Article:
â†µAs a matter of course in journalism, you never ditch a potential source's contact information. That doesn't always work the other way around, where a subject might change their phone contact without alerting many, let alone anyone, in the media. â†µâ†µ
â†µWho suffers in this scenario? The reporters? Sure, it makes their job somewhat more difficult when something newsworthy happens to the subject. But they've got nothing on the poor sap who ends up inheriting that phone number. And so it was with 24-year-old Rajesh Kumar, who found himself bombarded with phone messages after Cavaliers coach Mike Brown was fired late on Sunday night. Just because two years ago, he acquired a phone number that used to belong to Brown. â†µâ†µ
â†µâ‡¥After Kumar first got his number and started getting a few phone calls for Brown, he Googled his name and figured out who he is. Kumar would get calls from time to time for Brown and text messages after games, but it wasn't too much of a distraction. â†µâ‡¥â†µ â†µ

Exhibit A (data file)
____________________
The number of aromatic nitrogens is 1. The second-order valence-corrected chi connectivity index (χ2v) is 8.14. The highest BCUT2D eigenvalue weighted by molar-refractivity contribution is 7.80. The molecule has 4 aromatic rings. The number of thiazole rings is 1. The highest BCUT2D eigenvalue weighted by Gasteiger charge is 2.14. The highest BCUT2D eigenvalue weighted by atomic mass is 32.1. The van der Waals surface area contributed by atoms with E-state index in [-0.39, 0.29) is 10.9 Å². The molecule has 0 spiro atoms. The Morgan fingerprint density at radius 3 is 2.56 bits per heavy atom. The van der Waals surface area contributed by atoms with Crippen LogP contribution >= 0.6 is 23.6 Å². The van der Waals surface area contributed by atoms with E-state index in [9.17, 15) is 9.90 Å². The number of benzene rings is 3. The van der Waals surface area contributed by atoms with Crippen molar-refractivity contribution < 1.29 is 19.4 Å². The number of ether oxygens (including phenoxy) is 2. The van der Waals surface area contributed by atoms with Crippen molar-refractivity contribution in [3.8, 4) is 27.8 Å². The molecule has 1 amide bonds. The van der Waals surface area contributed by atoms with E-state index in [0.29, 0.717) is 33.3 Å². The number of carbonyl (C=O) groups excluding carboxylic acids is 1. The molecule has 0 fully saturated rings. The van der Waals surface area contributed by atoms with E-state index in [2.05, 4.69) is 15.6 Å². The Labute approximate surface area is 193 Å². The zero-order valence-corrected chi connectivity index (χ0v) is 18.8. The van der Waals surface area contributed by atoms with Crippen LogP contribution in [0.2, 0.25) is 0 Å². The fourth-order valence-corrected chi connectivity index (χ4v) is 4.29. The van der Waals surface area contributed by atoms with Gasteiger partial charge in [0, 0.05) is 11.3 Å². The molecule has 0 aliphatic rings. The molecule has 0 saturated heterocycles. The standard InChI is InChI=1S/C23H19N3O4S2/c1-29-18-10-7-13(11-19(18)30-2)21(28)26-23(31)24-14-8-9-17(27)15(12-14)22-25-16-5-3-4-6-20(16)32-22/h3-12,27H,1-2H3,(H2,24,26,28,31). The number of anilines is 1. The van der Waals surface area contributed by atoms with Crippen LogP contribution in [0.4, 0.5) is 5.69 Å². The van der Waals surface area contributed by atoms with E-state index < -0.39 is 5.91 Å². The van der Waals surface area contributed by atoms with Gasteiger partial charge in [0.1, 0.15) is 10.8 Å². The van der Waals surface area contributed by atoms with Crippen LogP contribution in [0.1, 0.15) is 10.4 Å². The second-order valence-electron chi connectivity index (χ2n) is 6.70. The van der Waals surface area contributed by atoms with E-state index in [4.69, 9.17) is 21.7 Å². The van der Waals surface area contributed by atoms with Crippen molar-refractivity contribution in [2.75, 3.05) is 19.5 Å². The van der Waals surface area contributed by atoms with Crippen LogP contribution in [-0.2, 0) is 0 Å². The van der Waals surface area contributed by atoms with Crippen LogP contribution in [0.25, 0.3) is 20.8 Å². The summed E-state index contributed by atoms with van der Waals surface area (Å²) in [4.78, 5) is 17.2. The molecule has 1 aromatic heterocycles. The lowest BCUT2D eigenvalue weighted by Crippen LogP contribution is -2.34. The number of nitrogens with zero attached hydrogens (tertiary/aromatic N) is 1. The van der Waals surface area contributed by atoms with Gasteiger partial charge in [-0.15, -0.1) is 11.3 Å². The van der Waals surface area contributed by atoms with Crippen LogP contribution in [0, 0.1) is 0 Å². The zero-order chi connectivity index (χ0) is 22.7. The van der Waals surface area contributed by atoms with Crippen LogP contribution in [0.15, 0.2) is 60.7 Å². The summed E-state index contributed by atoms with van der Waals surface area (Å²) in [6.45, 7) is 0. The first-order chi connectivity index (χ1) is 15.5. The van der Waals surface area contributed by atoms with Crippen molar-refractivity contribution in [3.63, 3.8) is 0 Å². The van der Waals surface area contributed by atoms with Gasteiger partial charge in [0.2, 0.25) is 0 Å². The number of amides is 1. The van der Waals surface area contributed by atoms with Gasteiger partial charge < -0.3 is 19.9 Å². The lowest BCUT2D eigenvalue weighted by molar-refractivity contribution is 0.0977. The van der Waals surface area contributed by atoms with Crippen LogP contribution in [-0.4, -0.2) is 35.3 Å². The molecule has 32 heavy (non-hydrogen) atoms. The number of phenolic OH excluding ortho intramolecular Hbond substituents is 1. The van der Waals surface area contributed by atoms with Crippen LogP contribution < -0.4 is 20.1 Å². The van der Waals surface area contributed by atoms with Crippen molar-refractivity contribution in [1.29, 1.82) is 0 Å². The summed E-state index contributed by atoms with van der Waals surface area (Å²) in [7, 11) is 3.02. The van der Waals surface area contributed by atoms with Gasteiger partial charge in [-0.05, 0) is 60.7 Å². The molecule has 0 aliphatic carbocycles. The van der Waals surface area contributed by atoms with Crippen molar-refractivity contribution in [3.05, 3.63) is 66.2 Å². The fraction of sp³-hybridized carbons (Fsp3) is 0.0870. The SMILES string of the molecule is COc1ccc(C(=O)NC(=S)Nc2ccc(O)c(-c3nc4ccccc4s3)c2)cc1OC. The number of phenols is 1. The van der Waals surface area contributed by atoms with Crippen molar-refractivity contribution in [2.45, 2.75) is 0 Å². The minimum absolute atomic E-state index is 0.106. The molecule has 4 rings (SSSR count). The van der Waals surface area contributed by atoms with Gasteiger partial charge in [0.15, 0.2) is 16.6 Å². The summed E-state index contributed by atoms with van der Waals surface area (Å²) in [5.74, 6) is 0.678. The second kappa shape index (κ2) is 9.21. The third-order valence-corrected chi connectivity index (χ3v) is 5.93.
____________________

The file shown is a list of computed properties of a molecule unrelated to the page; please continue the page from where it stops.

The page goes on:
â†µâ‡¥Until now. â†µâ‡¥â†µâ‡¥
â†µâ‡¥"I have gotten over 150 phone calls since (Monday),'' Kumar said Tuesday afternoon in an interview with FanHouse from New York. "I took a nap and I woke up and I had 37 voice mail messages. I thought Mike Brown must have lost a big match.'' â†µâ‡¥â†µ
â†µWhen Kumar gets a call intended for Brown, he politely informs the caller that they have the wrong number. A cricket fan, he doesn't much keep up on the NBA, so he figures that when the calls spike that Brown must have won or lost a key game. Kumar said he has no intention to change his number, figuring that he can weather the storm of messages until they cease entirely. That seems possible, at least until Brown finds another job. â†µâ†µ
This post originally appeared on the Sporting Blog. For more, see The Sporting Blog Archives.